It was a very effective show, and it played on Fox News for days. The whispering about Abbott as a potential Trump ticketmate — or at least a cabinet secretary — picked up.

A week later, with the headlines fading a bit, Abbott upped the ante again. The state of Texas would be building a military base near Eagle Pass, to host up to 2,300 soldiers on a permanent base, allowing Abbott and future governors to “amass a large army in a strategic area.” The state calls this a “forward operating base.” That’s War on Terror lingo: FOBs were the satellite bases constructed in-country during the occupations of Iraq and Afghanistan. It spawned the derogatory term “fobbit,” to describe soldiers who never left the creature comforts of the little Americas the military had built in hostile lands.

To describe a base in Eagle Pass, though, it’s a little strange. It’s American soil. What is it forward of? It will have plenty of creature comforts, though. The base, The Texas Observer reported, could cost up to $500 million — on top of $10 billion already allocated to Abbott’s border security schemes in the last three years. The base will have “51 dorms, 15 ‘executive suites,’ three command centers, two motor pools, boat maintenance facilities, and a helipad,” along with “a host of amenities including a 15,000-square-foot dining facility with 24-hour service of ‘chef-driven meals’ and ‘buffet style meals,’ a fully equipped fitness center, a recreation center with a library and arcade, an outdoor basketball court, and a sand volleyball court.”

Even in a rich state like Texas, $500 million is real money. The state’s schools rank among the lowest states in per-student spending, and the state has one of highest uninsured rates in the country. The federal government recently offered the state money for free school lunches this summer; it declined, saying that the relevant agency was too busy throwing two million people off of the state’s Medicaid program to do anything else. Abbott has been governor for a decade, and it is difficult to say what he has succeeded in doing to improve the lives of his constituents. His legacy consists entirely of keeping a few people out, at fabulous expense.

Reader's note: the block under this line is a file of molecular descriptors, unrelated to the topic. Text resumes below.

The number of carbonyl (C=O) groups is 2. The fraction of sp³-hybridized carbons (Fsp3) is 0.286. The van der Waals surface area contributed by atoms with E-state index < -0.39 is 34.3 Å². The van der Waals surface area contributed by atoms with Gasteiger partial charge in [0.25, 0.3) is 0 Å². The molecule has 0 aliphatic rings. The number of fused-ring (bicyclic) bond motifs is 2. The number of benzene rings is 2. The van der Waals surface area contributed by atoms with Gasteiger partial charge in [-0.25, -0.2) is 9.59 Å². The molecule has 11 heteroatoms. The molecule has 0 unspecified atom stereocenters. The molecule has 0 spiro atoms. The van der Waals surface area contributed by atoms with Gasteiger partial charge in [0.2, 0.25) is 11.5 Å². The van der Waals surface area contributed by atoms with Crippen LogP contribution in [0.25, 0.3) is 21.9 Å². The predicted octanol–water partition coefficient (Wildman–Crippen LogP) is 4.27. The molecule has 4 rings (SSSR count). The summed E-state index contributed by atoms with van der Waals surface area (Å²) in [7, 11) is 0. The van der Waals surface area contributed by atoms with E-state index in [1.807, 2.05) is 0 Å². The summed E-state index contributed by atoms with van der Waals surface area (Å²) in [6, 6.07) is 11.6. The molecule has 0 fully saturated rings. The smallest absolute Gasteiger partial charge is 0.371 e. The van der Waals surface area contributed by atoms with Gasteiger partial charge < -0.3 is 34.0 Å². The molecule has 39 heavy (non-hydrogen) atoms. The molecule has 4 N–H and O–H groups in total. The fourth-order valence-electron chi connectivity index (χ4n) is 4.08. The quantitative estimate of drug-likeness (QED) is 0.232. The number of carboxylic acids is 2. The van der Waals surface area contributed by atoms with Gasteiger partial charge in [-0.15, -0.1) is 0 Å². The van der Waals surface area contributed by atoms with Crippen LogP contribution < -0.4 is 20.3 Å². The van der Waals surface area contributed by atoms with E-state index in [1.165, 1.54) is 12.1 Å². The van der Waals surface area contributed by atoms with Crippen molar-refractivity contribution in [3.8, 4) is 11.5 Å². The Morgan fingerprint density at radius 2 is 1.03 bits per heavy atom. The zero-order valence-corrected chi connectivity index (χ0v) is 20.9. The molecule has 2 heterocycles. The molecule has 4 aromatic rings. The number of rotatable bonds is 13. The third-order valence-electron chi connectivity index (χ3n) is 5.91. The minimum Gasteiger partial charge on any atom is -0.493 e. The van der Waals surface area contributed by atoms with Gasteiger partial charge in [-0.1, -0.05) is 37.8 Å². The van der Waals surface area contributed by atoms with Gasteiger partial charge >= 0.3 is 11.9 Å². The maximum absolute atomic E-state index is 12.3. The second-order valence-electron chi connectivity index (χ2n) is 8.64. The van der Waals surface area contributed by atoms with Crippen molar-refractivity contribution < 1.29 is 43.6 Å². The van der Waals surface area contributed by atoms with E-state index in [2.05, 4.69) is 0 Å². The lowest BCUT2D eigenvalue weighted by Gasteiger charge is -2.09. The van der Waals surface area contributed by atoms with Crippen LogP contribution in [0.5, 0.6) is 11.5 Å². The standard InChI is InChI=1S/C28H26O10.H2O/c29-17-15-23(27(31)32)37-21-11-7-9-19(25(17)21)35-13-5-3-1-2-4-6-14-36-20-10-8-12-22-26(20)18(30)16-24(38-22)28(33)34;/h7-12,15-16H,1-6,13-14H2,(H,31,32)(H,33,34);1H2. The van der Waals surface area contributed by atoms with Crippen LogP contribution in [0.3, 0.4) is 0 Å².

Nevárez, the former state lawmaker, flew back to Eagle Pass the day of the governor’s press conference. “All the big dick planes were at the airport, which I’d never seen,” he says. “And, of course, our governor’s is the biggest one, he’s in a G5” — that is, a Gulfstream V, a top-of-the-line business jet. Abbott, of course, had the shortest distance to travel. “This is his big fucking show, right?” says Nevárez. “He can’t show up in some piece of shit.”

Nevárez is a one-of-a-kind Texas character who harbors the sneaking suspicion that many Texans don’t think he’s one of them, in the same way they may not think of Eagle Pass as Texas. He grew up here and in Piedras Negras, across the Mexican border, and travels between the two constantly, like many who live here. The towns have two names but function as one city. His law practice is in Eagle Pass. He records music in a studio across the river.

He served in the Texas House for ten years, as a rambunctious and often outspoken Democrat who was often more conservative than other members of his party. In 2017, when a Republican colleague bragged that he had called Immigration and Customs Enforcement on immigration protesters in the House gallery, he and Nevárez nearly brawled on the floor. (The Republican, Matt Rinaldi, threatened to shoot him. He now leads the Republican Party of Texas.)